Ipomopsis – Gilia
Gilias of genus Ipomopsis are taprooted annual to perennial herbs with alternate and basal leaves, which are entire or toothed to more often pinnately lobed or divided in 3's, without well-defined leaflets.
The mostly numerous flowers are borne in open to dense clusters. The calyx is slightly or barely enlarged after flowering, with prominent membranous or thin, dry, translucent intervals between the 5 more herb-like midribs or segments. It is commonly ruptured by the developing capsule. The tips have a small spine-tip. The corolla is bell-shaped to more often funnel-shaped or with a narrow tube, abruptly flaring into a spreading limb with 5 lobes. The flowers are variously colored. The filaments are generally equal in length and equally (occasionally unequally) inserted in the corolla tube or at the recesses. There are 1 to many seeds per ovary cell (or some ovary cells being empty), in most species the surface becoming slimy when moistened.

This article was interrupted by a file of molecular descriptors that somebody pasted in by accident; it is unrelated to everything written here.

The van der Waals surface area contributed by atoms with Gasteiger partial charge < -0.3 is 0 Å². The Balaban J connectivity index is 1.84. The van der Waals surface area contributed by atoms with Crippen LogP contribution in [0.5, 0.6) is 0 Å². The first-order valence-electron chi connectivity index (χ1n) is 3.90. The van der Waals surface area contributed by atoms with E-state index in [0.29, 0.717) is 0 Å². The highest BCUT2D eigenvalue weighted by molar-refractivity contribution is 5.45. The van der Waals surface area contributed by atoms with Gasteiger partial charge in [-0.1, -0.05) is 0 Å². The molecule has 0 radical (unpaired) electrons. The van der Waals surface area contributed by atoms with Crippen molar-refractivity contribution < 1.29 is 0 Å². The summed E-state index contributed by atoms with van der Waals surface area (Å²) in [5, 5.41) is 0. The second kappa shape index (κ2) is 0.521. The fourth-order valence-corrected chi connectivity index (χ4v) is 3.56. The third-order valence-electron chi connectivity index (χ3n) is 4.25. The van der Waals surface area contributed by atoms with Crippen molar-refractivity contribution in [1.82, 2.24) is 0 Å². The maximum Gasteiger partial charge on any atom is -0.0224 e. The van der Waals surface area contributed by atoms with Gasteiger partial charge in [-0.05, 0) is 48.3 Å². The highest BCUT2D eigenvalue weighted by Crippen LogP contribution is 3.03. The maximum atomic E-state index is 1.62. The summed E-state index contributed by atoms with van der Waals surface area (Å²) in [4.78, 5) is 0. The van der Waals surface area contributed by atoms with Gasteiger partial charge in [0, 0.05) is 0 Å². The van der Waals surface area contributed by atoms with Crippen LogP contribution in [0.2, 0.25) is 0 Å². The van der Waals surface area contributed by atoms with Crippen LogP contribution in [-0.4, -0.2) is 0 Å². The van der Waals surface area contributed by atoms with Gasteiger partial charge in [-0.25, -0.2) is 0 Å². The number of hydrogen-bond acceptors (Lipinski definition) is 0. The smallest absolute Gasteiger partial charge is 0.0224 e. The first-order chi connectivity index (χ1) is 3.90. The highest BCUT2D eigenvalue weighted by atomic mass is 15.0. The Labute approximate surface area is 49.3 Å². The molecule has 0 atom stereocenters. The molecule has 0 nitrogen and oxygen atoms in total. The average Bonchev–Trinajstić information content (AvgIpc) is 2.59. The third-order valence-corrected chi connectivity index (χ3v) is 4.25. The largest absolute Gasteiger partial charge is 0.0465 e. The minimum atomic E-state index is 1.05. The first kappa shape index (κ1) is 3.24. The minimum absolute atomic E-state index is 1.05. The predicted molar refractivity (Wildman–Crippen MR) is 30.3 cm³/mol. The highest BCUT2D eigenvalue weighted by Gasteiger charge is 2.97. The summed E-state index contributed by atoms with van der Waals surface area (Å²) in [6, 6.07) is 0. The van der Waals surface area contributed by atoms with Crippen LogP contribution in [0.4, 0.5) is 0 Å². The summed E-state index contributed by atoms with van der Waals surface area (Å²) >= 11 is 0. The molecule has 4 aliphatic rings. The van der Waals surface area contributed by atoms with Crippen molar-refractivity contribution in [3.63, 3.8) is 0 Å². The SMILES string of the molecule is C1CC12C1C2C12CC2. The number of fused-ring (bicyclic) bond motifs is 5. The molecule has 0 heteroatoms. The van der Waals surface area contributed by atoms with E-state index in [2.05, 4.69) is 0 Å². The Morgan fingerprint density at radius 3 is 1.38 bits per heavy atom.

The genus consists of about 30 species worldwide, native to N. and S. America, mainly in w. U.S., especially in CA. Some authors include Ipomopsis in the genus Gilia.
Guide to Identify Presented Species of Genus Ipomopsis
I. spicata – Spiked Gilia
Perennial, 5-30 cm tall, thinly cobwebby-woolly-hairy. Dry, open places. Flowers white, about 1 cm long, numerous in a dense, rounded top cluster. Leaves 3-parted or pinnatifid, 1-6 cm long, with very narrow segments.
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